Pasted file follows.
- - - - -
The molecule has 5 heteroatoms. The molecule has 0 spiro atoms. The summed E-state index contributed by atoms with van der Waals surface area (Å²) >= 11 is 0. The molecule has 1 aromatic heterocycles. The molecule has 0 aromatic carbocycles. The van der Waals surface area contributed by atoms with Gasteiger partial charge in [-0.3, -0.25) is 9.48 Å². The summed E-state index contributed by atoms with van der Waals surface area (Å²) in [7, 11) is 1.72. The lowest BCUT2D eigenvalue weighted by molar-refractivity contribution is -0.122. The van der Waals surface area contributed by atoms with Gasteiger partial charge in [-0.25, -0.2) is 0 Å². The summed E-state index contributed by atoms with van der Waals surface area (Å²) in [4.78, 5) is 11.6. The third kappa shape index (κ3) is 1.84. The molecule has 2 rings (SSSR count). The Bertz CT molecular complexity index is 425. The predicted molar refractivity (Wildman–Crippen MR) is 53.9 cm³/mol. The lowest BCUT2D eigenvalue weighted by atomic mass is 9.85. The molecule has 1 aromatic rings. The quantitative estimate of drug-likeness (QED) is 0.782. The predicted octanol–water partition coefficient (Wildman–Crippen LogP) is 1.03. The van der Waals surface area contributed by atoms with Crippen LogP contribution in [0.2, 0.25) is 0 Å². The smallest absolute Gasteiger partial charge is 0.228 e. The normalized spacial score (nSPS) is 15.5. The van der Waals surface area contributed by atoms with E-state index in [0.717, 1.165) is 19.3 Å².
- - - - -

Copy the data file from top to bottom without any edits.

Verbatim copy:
The molecule has 5 heteroatoms. The molecule has 0 spiro atoms. The summed E-state index contributed by atoms with van der Waals surface area (Å²) >= 11 is 0. The molecule has 1 aromatic heterocycles. The molecule has 0 aromatic carbocycles. The van der Waals surface area contributed by atoms with Gasteiger partial charge in [-0.3, -0.25) is 9.48 Å². The summed E-state index contributed by atoms with van der Waals surface area (Å²) in [7, 11) is 1.72. The lowest BCUT2D eigenvalue weighted by molar-refractivity contribution is -0.122. The van der Waals surface area contributed by atoms with Gasteiger partial charge in [-0.25, -0.2) is 0 Å². The summed E-state index contributed by atoms with van der Waals surface area (Å²) in [4.78, 5) is 11.6. The third kappa shape index (κ3) is 1.84. The molecule has 2 rings (SSSR count). The Bertz CT molecular complexity index is 425. The predicted molar refractivity (Wildman–Crippen MR) is 53.9 cm³/mol. The lowest BCUT2D eigenvalue weighted by atomic mass is 9.85. The molecule has 1 aromatic rings. The quantitative estimate of drug-likeness (QED) is 0.782. The predicted octanol–water partition coefficient (Wildman–Crippen LogP) is 1.03. The van der Waals surface area contributed by atoms with Crippen LogP contribution in [0.2, 0.25) is 0 Å². The smallest absolute Gasteiger partial charge is 0.228 e. The normalized spacial score (nSPS) is 15.5. The van der Waals surface area contributed by atoms with E-state index in [0.717, 1.165) is 19.3 Å².